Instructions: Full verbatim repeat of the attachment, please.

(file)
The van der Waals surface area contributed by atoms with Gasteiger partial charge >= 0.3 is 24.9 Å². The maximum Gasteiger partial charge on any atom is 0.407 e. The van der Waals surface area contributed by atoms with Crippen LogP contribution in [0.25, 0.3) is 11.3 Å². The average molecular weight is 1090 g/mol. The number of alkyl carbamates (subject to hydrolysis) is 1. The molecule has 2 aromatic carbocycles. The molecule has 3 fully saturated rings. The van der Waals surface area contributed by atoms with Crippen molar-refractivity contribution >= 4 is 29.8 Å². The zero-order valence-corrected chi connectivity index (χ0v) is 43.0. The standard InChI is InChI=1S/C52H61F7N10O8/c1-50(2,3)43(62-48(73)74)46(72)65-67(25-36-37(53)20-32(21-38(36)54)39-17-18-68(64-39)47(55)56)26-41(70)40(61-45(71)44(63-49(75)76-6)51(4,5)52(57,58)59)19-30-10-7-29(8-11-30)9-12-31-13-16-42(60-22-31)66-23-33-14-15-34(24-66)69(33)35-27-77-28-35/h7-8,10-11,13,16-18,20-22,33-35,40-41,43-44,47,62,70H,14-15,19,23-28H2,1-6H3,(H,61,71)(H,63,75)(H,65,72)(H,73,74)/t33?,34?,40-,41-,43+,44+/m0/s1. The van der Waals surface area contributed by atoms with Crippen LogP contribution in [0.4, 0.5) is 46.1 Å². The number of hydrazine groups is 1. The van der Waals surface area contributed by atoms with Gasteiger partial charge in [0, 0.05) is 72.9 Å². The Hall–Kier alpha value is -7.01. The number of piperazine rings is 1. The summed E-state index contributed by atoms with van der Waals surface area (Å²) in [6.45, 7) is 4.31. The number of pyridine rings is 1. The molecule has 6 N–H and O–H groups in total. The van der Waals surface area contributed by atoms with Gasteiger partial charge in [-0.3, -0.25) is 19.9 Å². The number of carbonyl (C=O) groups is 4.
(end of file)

The van der Waals surface area contributed by atoms with Gasteiger partial charge >= 0.3 is 24.9 Å². The maximum Gasteiger partial charge on any atom is 0.407 e. The van der Waals surface area contributed by atoms with Crippen LogP contribution in [0.25, 0.3) is 11.3 Å². The average molecular weight is 1090 g/mol. The number of alkyl carbamates (subject to hydrolysis) is 1. The molecule has 2 aromatic carbocycles. The molecule has 3 fully saturated rings. The van der Waals surface area contributed by atoms with Crippen molar-refractivity contribution >= 4 is 29.8 Å². The zero-order valence-corrected chi connectivity index (χ0v) is 43.0. The standard InChI is InChI=1S/C52H61F7N10O8/c1-50(2,3)43(62-48(73)74)46(72)65-67(25-36-37(53)20-32(21-38(36)54)39-17-18-68(64-39)47(55)56)26-41(70)40(61-45(71)44(63-49(75)76-6)51(4,5)52(57,58)59)19-30-10-7-29(8-11-30)9-12-31-13-16-42(60-22-31)66-23-33-14-15-34(24-66)69(33)35-27-77-28-35/h7-8,10-11,13,16-18,20-22,33-35,40-41,43-44,47,62,70H,14-15,19,23-28H2,1-6H3,(H,61,71)(H,63,75)(H,65,72)(H,73,74)/t33?,34?,40-,41-,43+,44+/m0/s1. The van der Waals surface area contributed by atoms with Crippen LogP contribution in [0.4, 0.5) is 46.1 Å². The number of hydrazine groups is 1. The van der Waals surface area contributed by atoms with Gasteiger partial charge in [0, 0.05) is 72.9 Å². The Hall–Kier alpha value is -7.01. The number of piperazine rings is 1. The summed E-state index contributed by atoms with van der Waals surface area (Å²) in [6.45, 7) is 4.31. The number of pyridine rings is 1. The molecule has 6 N–H and O–H groups in total. The van der Waals surface area contributed by atoms with Gasteiger partial charge in [-0.3, -0.25) is 19.9 Å². The number of carbonyl (C=O) groups is 4.